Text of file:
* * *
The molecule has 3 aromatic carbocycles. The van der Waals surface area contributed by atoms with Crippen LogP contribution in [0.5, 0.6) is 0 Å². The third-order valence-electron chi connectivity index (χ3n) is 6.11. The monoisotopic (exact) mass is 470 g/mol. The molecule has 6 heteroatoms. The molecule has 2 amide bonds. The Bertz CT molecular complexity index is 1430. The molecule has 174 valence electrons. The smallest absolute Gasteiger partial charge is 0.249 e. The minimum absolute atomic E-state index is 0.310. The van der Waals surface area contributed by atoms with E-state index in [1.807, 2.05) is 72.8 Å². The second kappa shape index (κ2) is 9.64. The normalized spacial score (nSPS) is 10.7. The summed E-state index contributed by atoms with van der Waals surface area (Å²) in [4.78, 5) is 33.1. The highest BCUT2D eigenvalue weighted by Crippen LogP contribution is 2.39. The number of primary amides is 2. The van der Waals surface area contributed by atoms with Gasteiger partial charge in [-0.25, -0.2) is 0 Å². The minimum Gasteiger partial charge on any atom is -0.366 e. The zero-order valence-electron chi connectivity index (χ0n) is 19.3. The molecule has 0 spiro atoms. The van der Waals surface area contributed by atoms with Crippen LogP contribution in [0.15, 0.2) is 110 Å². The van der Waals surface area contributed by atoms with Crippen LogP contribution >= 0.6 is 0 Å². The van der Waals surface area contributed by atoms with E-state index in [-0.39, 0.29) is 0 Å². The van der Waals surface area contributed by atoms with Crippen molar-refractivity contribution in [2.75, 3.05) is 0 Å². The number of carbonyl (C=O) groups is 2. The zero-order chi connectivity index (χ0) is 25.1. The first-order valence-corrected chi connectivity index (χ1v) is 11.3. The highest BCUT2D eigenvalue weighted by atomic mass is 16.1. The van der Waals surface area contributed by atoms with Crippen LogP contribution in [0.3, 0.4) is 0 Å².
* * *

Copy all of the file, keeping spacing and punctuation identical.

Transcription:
The molecule has 3 aromatic carbocycles. The van der Waals surface area contributed by atoms with Crippen LogP contribution in [0.5, 0.6) is 0 Å². The third-order valence-electron chi connectivity index (χ3n) is 6.11. The monoisotopic (exact) mass is 470 g/mol. The molecule has 6 heteroatoms. The molecule has 2 amide bonds. The Bertz CT molecular complexity index is 1430. The molecule has 174 valence electrons. The smallest absolute Gasteiger partial charge is 0.249 e. The minimum absolute atomic E-state index is 0.310. The van der Waals surface area contributed by atoms with E-state index in [1.807, 2.05) is 72.8 Å². The second kappa shape index (κ2) is 9.64. The normalized spacial score (nSPS) is 10.7. The summed E-state index contributed by atoms with van der Waals surface area (Å²) in [4.78, 5) is 33.1. The highest BCUT2D eigenvalue weighted by Crippen LogP contribution is 2.39. The number of primary amides is 2. The van der Waals surface area contributed by atoms with Gasteiger partial charge in [-0.25, -0.2) is 0 Å². The minimum Gasteiger partial charge on any atom is -0.366 e. The zero-order valence-electron chi connectivity index (χ0n) is 19.3. The molecule has 0 spiro atoms. The van der Waals surface area contributed by atoms with Crippen LogP contribution in [0.15, 0.2) is 110 Å². The van der Waals surface area contributed by atoms with Crippen LogP contribution >= 0.6 is 0 Å². The van der Waals surface area contributed by atoms with E-state index in [-0.39, 0.29) is 0 Å². The van der Waals surface area contributed by atoms with Crippen molar-refractivity contribution in [2.75, 3.05) is 0 Å². The number of carbonyl (C=O) groups is 2. The zero-order chi connectivity index (χ0) is 25.1. The first-order valence-corrected chi connectivity index (χ1v) is 11.3. The highest BCUT2D eigenvalue weighted by atomic mass is 16.1. The van der Waals surface area contributed by atoms with Crippen LogP contribution in [0.3, 0.4) is 0 Å².